by Brenda Clews
Myra Walks from P. E. Sharpe on Vimeo.
How do you approach "situations which require a significant amount of critical distance"?1
Is this moving away from what you are close to in order to understand it? 'To approach' with 'critical distance' seems awkward as an emotional strategy, let alone as a methodology. An artwork arising out of a paradoxical I-approach (in the first person) /I-am-an-onlooker (in the third person) will surely be fraught with tensions, fissures, cracking points that threaten or overwhelm.
Who is Myra, and why does she walk?
The thumbnail shows a split screen with two blurry landscape images. Let us enter: hit Play.
As I watched, I wrote: "[the video is] certainly playing with the horizon line, not only the artificially created vertical one in the middle of the screen that splits the two clips, but the way the horizons in the landscapes in the split screen seem to attempt to meet, again and again, within the pace of the rhythm of the footsteps of the videographer. The sonic scape is ominous, and the sounds of children playing, absent from the screen, again, ominous. I did just see a figure momentarily, a man, perhaps a child with him. In the meditation, we, the audience are being taken to a point in the landscape, we travel a path to a moment of consciousness. Finally, at the end, clarity in the clip on one side, and a psychedelic strobe on the other, and sonically, we have arrived at the ocean, where we read the final inscription, and realize we have been traveling in a memorial, and feel the splitting inside us, the immediacy of the tragedy, our sadness."
Because what I wrote was in a thread in her post of the video on G+, P.E. Sharpe responded: "It's also playing with the testimonies of Myra Hindley, who said she waited by the car in the layby on the other side of the road and yet at some point she decided to draw a map of the sites in question. I traced her steps and I stopped at the bridge over a drainage ditch that she refused to cross, unwilling to elaborate further. I tried as best I could to grasp her sense of what she had actually done, the potential for a range of human response within her, very much trying to assimilate her character. The soundscape is layered with both ambient (present when I shot the video) and recorded sound from a variety of sources. I think I may have had as many as 9 tracks when all was said and done."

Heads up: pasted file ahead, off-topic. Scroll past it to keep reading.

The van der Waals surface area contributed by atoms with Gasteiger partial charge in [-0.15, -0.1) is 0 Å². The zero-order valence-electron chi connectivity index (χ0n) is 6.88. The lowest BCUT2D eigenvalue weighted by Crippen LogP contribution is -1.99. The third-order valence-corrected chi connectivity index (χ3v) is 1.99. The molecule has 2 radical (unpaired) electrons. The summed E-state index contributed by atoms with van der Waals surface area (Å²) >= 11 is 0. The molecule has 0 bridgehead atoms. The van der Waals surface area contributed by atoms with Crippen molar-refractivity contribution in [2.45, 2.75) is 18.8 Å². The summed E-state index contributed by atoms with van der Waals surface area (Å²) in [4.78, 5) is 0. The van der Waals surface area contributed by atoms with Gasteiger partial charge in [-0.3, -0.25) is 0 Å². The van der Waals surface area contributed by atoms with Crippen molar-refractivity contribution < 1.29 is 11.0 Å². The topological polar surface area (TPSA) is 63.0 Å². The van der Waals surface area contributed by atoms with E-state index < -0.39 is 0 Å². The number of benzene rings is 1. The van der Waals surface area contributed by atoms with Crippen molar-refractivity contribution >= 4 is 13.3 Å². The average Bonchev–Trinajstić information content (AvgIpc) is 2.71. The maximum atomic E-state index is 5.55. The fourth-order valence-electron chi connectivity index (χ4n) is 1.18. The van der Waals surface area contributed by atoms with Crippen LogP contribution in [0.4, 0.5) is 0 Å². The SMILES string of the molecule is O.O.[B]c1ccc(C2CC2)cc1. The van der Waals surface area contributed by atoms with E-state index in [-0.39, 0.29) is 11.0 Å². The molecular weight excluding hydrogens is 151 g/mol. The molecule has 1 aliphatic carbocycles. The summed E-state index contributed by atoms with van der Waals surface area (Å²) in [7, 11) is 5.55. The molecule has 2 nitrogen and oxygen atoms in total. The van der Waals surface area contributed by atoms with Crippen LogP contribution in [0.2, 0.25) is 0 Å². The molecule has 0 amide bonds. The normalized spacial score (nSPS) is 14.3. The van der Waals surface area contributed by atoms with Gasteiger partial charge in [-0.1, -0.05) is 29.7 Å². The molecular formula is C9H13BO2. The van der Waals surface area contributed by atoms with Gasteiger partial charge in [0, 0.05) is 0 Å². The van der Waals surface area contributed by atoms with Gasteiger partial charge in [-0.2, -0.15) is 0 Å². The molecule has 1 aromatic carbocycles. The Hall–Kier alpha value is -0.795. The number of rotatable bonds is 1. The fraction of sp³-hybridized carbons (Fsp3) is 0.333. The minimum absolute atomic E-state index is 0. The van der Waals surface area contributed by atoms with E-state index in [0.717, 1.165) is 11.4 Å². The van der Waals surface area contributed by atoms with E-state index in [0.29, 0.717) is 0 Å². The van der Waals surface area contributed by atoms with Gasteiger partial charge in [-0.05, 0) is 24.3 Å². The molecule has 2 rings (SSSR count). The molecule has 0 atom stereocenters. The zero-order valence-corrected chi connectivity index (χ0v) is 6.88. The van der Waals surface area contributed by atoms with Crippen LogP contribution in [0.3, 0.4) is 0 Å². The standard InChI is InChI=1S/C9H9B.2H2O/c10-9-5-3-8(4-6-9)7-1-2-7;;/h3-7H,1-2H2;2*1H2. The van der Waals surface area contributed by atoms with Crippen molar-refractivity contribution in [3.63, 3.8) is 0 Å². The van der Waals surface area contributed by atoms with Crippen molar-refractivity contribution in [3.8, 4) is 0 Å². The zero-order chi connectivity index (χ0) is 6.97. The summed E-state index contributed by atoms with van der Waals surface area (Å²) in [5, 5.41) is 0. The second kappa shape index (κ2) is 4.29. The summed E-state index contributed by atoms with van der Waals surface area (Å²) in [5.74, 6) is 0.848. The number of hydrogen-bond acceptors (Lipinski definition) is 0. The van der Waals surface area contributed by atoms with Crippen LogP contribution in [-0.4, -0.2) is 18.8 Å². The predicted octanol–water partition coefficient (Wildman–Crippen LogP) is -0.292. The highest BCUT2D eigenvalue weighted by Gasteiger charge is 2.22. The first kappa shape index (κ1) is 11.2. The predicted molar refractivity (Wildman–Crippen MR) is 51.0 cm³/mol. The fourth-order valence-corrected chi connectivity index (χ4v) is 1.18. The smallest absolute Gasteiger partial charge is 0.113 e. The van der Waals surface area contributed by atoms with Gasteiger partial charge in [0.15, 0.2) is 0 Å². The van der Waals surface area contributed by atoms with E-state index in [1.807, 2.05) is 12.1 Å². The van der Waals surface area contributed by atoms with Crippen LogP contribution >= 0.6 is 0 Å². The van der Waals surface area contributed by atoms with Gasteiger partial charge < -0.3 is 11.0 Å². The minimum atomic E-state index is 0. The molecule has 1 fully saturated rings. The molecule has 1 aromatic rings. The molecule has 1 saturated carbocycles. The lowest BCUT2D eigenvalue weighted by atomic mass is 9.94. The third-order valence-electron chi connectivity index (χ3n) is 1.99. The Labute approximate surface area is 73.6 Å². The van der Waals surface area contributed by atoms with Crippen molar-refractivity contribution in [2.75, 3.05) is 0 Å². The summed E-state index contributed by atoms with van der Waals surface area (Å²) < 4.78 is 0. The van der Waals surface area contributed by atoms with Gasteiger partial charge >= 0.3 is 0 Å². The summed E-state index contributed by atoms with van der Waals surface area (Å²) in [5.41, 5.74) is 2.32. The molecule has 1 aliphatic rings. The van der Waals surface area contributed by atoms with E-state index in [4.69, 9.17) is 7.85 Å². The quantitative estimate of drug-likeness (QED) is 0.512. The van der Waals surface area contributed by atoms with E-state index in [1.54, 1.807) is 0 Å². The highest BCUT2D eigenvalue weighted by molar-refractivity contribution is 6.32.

Wikipedia tells us: "The Moors murders were carried out by Ian Brady and Myra Hindley between July 1963 and October 1965, in and around what is now Greater Manchester, England. The victims were five children aged between 10 and 17—Pauline Reade, John Kilbride, Keith Bennett, Lesley Ann Downey and Edward Evans—at least four of whom were sexually assaulted. The murders are so named because two of the victims were discovered in graves dug on Saddleworth Moor, with a third grave also being discovered there in 1987, over 20 years after Brady and Hindley's trial in 1966." We learn that, "Hindley made the first of two visits to assist the police search of Saddleworth Moor on 16 December 1986[;]....and her second visit to the moor in March 1987." It is these latter walks to find the graves of the children that forms the reason for the walk of the videographer along the same route in Myra Walks.
Why would I consider a video without an actual poem a videopoem in VidPoFilm?
Poetry at VidPoFilm, among many approaches, is that a video can be a 'visual poem' that does not require words on screen or by voiceover. Myra Walks relies on a historical narrative to explain its raison d'être, and why the footage has been edited to portray emotional schism, a comprehension of a collective memory that is fraught with contradiction, horror, tragedy in a landscape that takes on these qualities in the handheld clip of the videographer walking, in the editing with its split screen and blurs, and ominous soundtrack.
Historical poems rely on the historical narrative they are referring to in the poems that are written in context of both the recorded story and the present-day situation of the poet. Myra Walks is a visual poem that P. Elaine has created as a kind of splintered mirror of a specific geographical location where the modern traveller is in juxtaposition to crimes committed many decades before. She explores the strange relationship we have with visiting sites where murder occurred, and the way these memories, that aren't our own, but are 'ours' in a social sense, in a cultural context, impact us. She wordlessly carries the memory of these crimes, and their locale, to us through her visual poem, her video.